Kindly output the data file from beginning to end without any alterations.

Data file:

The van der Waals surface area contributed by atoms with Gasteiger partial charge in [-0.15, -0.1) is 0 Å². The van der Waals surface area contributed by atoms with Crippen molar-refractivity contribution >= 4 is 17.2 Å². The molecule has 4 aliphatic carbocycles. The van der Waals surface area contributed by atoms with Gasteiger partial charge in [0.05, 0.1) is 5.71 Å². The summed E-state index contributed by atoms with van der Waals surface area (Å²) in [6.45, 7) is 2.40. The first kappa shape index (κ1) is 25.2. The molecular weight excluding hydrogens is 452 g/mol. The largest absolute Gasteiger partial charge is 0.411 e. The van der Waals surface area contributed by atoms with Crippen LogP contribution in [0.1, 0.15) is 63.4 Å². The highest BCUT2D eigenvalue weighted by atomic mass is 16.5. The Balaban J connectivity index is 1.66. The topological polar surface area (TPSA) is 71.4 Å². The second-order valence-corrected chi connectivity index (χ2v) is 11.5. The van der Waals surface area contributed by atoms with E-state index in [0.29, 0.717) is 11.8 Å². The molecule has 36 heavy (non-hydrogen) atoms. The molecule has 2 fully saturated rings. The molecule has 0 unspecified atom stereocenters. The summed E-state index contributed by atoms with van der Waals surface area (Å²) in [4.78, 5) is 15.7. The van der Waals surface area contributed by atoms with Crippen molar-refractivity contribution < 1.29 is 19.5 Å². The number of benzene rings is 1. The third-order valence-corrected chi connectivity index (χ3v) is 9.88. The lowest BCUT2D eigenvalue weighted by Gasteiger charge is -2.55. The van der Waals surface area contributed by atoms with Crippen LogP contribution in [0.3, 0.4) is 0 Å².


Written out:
The van der Waals surface area contributed by atoms with Gasteiger partial charge in [-0.15, -0.1) is 0 Å². The van der Waals surface area contributed by atoms with Crippen molar-refractivity contribution >= 4 is 17.2 Å². The molecule has 4 aliphatic carbocycles. The van der Waals surface area contributed by atoms with Gasteiger partial charge in [0.05, 0.1) is 5.71 Å². The summed E-state index contributed by atoms with van der Waals surface area (Å²) in [6.45, 7) is 2.40. The first kappa shape index (κ1) is 25.2. The molecular weight excluding hydrogens is 452 g/mol. The largest absolute Gasteiger partial charge is 0.411 e. The van der Waals surface area contributed by atoms with Crippen LogP contribution in [0.1, 0.15) is 63.4 Å². The highest BCUT2D eigenvalue weighted by atomic mass is 16.5. The Balaban J connectivity index is 1.66. The topological polar surface area (TPSA) is 71.4 Å². The second-order valence-corrected chi connectivity index (χ2v) is 11.5. The van der Waals surface area contributed by atoms with E-state index in [0.29, 0.717) is 11.8 Å². The molecule has 36 heavy (non-hydrogen) atoms. The molecule has 2 fully saturated rings. The molecule has 0 unspecified atom stereocenters. The summed E-state index contributed by atoms with van der Waals surface area (Å²) in [4.78, 5) is 15.7. The van der Waals surface area contributed by atoms with Crippen molar-refractivity contribution < 1.29 is 19.5 Å². The number of benzene rings is 1. The third-order valence-corrected chi connectivity index (χ3v) is 9.88. The lowest BCUT2D eigenvalue weighted by Gasteiger charge is -2.55. The van der Waals surface area contributed by atoms with Crippen LogP contribution in [0.3, 0.4) is 0 Å².